October 14, 2022
Illustration: Christopher T. Fong/Protocol
Good morning! Industry-specific SaaS companies are hitting unicorn status by building software for underserved markets. And the cloud giants are taking notice.
There’s an age-old idea in the software business that if you want to be big, you have to build a company that can meet the needs of every enterprise. But a litany of enterprise software companies are turning that thesis on its head by relentlessly focusing on niche industries — and winning, Protocol's Aisha Counts writes.
There's a growing list of industry-specific software companies, often referred to as vertical software companies, that have gone public with eye-popping numbers.
The success of vertical software has pushed SaaS giants to launch industry-focused clouds across manufacturing, health care, financial services, and others.
But vertical software companies say they aren’t worried about the Salesforces and Microsofts moving into their space.
Read more:How vertical SaaS companies are taking market share from the cloud giants
Over the past year, it's become increasingly obvious that the good times experienced by the chip industry are drawing to a close. The situation doesn’t appear likely to improve any time soon, Protocol's Max Cherney writes.
The situation looks bleak headed into next year, at least the way industry bellwether TSMC executives tell it. “We expect probably [in] 2023, the semiconductor industry will likely decline,” CEO C.C. Wei said in the earnings call. “But TSMC also is not immune.”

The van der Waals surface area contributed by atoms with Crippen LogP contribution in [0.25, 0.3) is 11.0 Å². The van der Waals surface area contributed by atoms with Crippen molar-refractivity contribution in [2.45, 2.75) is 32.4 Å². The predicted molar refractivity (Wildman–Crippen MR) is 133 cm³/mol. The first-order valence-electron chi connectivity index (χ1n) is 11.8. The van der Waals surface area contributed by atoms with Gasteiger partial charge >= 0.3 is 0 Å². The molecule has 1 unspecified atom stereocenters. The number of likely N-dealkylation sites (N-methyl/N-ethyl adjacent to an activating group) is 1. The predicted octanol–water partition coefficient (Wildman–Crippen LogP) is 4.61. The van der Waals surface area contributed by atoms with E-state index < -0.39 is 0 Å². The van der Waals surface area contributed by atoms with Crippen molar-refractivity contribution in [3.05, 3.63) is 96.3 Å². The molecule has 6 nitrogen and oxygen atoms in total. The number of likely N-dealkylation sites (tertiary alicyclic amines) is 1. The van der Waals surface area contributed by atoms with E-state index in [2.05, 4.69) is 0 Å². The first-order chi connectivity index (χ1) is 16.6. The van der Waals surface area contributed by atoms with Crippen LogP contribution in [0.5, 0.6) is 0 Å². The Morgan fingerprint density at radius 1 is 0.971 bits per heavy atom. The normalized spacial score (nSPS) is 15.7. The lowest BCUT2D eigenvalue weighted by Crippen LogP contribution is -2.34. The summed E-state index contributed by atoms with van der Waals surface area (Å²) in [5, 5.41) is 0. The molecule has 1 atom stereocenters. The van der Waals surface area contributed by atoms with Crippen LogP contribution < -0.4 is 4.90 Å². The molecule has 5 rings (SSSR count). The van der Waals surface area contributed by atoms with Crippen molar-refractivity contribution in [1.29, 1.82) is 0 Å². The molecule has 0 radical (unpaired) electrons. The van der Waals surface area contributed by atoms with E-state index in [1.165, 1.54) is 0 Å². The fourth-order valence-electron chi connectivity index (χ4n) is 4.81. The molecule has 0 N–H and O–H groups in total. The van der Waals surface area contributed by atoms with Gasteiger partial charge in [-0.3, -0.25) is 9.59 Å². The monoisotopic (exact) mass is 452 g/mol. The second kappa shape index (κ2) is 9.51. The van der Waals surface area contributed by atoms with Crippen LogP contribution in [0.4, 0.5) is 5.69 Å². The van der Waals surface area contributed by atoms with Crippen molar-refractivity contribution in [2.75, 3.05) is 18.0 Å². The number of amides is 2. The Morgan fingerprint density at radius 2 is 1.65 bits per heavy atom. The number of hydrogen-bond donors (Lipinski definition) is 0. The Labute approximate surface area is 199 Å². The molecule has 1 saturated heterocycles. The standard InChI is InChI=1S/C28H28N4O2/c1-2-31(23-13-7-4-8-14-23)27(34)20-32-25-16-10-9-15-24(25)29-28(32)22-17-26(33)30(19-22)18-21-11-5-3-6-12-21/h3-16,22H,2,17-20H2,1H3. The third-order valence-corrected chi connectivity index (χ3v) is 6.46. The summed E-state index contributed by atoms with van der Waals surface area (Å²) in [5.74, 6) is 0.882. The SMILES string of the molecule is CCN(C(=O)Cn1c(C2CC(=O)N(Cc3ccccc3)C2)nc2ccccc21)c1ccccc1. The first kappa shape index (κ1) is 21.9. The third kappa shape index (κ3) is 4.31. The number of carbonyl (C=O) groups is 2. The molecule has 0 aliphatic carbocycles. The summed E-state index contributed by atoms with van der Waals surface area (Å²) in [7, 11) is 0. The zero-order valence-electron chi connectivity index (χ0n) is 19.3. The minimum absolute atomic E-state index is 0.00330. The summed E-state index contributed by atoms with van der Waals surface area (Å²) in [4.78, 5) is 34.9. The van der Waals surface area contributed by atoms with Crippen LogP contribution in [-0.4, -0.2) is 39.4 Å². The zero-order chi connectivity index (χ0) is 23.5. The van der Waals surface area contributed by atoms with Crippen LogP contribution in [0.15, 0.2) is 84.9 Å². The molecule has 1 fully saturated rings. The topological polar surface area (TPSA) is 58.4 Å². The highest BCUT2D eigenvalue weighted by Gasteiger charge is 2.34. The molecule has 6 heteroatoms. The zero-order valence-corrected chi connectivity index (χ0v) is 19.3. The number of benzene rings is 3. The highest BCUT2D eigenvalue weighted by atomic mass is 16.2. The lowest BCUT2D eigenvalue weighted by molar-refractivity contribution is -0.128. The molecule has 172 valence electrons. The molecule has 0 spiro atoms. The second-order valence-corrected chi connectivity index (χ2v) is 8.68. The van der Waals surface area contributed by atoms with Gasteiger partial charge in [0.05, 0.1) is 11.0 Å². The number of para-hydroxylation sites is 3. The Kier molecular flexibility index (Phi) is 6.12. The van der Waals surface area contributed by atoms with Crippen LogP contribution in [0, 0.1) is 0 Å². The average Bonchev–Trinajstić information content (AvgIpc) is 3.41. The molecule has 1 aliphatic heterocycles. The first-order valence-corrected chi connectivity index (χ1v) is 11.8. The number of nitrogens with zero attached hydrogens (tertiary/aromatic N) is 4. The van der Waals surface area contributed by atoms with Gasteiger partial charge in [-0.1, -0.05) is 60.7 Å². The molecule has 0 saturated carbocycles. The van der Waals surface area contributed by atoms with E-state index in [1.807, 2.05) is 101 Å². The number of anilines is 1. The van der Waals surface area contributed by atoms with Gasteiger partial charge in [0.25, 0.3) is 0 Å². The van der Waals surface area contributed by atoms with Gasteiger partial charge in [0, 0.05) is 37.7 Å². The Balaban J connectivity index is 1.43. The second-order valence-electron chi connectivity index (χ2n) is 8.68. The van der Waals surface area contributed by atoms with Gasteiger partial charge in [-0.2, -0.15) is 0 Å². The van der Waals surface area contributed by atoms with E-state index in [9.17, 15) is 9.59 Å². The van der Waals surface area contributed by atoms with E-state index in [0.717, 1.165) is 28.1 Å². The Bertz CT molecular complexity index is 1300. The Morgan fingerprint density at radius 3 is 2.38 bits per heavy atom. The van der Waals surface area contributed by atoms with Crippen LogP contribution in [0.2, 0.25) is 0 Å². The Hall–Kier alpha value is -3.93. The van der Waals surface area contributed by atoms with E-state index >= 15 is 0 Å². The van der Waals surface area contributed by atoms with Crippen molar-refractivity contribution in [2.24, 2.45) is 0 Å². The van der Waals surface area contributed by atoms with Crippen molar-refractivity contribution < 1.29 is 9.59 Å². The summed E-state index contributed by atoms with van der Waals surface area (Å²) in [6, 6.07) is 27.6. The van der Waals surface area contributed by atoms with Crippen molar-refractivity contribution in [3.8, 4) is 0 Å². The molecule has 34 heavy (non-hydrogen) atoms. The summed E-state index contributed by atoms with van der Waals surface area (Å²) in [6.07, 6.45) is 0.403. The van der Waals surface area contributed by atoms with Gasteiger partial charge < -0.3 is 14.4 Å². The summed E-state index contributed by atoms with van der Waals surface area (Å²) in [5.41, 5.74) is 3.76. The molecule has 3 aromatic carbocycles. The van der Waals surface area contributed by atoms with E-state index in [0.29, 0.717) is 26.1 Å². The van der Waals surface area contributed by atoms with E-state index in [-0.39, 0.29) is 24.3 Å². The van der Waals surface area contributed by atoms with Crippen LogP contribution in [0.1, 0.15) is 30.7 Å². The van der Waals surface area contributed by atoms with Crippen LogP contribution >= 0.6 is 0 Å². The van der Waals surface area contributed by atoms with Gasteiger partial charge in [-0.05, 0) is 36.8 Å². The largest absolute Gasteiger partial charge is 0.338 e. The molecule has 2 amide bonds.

There's potentially some good news for chipmakers. Data center sales and the automotive markets have not begun to decline … yet.
There’s no let-up in the surge of cyberattacks against businesses. But shutting down the hackers will require many enterprises to evolve their strategy. Presented by At-Bay.
The electric vehicle transition is already underway, but it will need to accelerate to keep the Paris Agreement’s goal of limiting global warming to 2 degrees Celsius in reach. To speed things up, automakers and governments have set targets to phase out the sale of gas-powered vehicles. Those targets, though, vary country to country and automaker to automaker.